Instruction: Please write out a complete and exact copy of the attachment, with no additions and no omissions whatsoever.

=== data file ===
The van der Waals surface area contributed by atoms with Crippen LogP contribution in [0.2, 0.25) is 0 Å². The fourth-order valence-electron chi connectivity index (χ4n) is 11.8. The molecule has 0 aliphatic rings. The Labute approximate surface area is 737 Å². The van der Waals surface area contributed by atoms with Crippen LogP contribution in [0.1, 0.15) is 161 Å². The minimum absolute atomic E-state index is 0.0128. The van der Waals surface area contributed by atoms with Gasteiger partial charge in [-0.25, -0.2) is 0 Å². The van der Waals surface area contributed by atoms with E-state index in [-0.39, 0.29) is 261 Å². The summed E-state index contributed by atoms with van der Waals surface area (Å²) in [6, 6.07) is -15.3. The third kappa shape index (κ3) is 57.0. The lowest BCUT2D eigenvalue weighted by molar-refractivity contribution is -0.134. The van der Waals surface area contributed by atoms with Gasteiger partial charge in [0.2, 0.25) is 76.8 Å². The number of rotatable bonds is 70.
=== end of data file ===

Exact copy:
The van der Waals surface area contributed by atoms with Crippen LogP contribution in [0.2, 0.25) is 0 Å². The fourth-order valence-electron chi connectivity index (χ4n) is 11.8. The molecule has 0 aliphatic rings. The Labute approximate surface area is 737 Å². The van der Waals surface area contributed by atoms with Crippen LogP contribution in [0.1, 0.15) is 161 Å². The minimum absolute atomic E-state index is 0.0128. The van der Waals surface area contributed by atoms with Gasteiger partial charge in [-0.25, -0.2) is 0 Å². The van der Waals surface area contributed by atoms with E-state index in [-0.39, 0.29) is 261 Å². The summed E-state index contributed by atoms with van der Waals surface area (Å²) in [6, 6.07) is -15.3. The third kappa shape index (κ3) is 57.0. The lowest BCUT2D eigenvalue weighted by molar-refractivity contribution is -0.134. The van der Waals surface area contributed by atoms with Gasteiger partial charge in [0.2, 0.25) is 76.8 Å². The number of rotatable bonds is 70.